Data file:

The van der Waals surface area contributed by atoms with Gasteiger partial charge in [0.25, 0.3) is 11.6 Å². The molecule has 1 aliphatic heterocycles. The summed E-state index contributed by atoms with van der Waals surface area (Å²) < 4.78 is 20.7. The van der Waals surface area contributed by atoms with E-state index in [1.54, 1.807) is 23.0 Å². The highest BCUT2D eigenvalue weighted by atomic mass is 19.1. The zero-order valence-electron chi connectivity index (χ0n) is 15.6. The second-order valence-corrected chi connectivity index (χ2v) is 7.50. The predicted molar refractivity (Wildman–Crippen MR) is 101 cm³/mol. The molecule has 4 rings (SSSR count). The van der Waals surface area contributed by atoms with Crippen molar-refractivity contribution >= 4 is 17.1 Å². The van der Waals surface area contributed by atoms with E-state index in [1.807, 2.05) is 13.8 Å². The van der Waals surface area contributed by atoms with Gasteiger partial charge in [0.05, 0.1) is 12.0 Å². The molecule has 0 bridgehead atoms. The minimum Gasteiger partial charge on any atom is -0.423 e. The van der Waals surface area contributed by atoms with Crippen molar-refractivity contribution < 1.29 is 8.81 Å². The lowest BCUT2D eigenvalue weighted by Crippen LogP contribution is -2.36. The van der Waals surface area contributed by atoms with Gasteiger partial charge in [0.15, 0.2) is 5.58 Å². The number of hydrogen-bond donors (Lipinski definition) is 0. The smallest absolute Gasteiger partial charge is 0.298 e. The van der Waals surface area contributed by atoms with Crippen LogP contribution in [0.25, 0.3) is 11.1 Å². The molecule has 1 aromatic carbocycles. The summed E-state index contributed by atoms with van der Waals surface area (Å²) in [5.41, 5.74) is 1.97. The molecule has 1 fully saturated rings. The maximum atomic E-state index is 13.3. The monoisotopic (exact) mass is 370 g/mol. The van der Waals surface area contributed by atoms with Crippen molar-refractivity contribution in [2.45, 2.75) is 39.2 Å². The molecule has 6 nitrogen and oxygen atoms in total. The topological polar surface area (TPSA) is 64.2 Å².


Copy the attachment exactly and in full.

The van der Waals surface area contributed by atoms with Gasteiger partial charge in [0.25, 0.3) is 11.6 Å². The molecule has 1 aliphatic heterocycles. The summed E-state index contributed by atoms with van der Waals surface area (Å²) < 4.78 is 20.7. The van der Waals surface area contributed by atoms with E-state index in [1.54, 1.807) is 23.0 Å². The highest BCUT2D eigenvalue weighted by atomic mass is 19.1. The zero-order valence-electron chi connectivity index (χ0n) is 15.6. The second-order valence-corrected chi connectivity index (χ2v) is 7.50. The predicted molar refractivity (Wildman–Crippen MR) is 101 cm³/mol. The molecule has 4 rings (SSSR count). The van der Waals surface area contributed by atoms with Crippen molar-refractivity contribution >= 4 is 17.1 Å². The van der Waals surface area contributed by atoms with E-state index in [1.807, 2.05) is 13.8 Å². The van der Waals surface area contributed by atoms with Gasteiger partial charge in [0.05, 0.1) is 12.0 Å². The molecule has 0 bridgehead atoms. The minimum Gasteiger partial charge on any atom is -0.423 e. The van der Waals surface area contributed by atoms with Crippen molar-refractivity contribution < 1.29 is 8.81 Å². The lowest BCUT2D eigenvalue weighted by Crippen LogP contribution is -2.36. The van der Waals surface area contributed by atoms with Gasteiger partial charge in [0.15, 0.2) is 5.58 Å². The number of hydrogen-bond donors (Lipinski definition) is 0. The smallest absolute Gasteiger partial charge is 0.298 e. The van der Waals surface area contributed by atoms with Crippen LogP contribution in [0.25, 0.3) is 11.1 Å². The molecule has 1 aromatic carbocycles. The summed E-state index contributed by atoms with van der Waals surface area (Å²) in [5.41, 5.74) is 1.97. The molecule has 1 fully saturated rings. The maximum atomic E-state index is 13.3. The monoisotopic (exact) mass is 370 g/mol. The van der Waals surface area contributed by atoms with Crippen molar-refractivity contribution in [2.45, 2.75) is 39.2 Å². The molecule has 6 nitrogen and oxygen atoms in total. The topological polar surface area (TPSA) is 64.2 Å².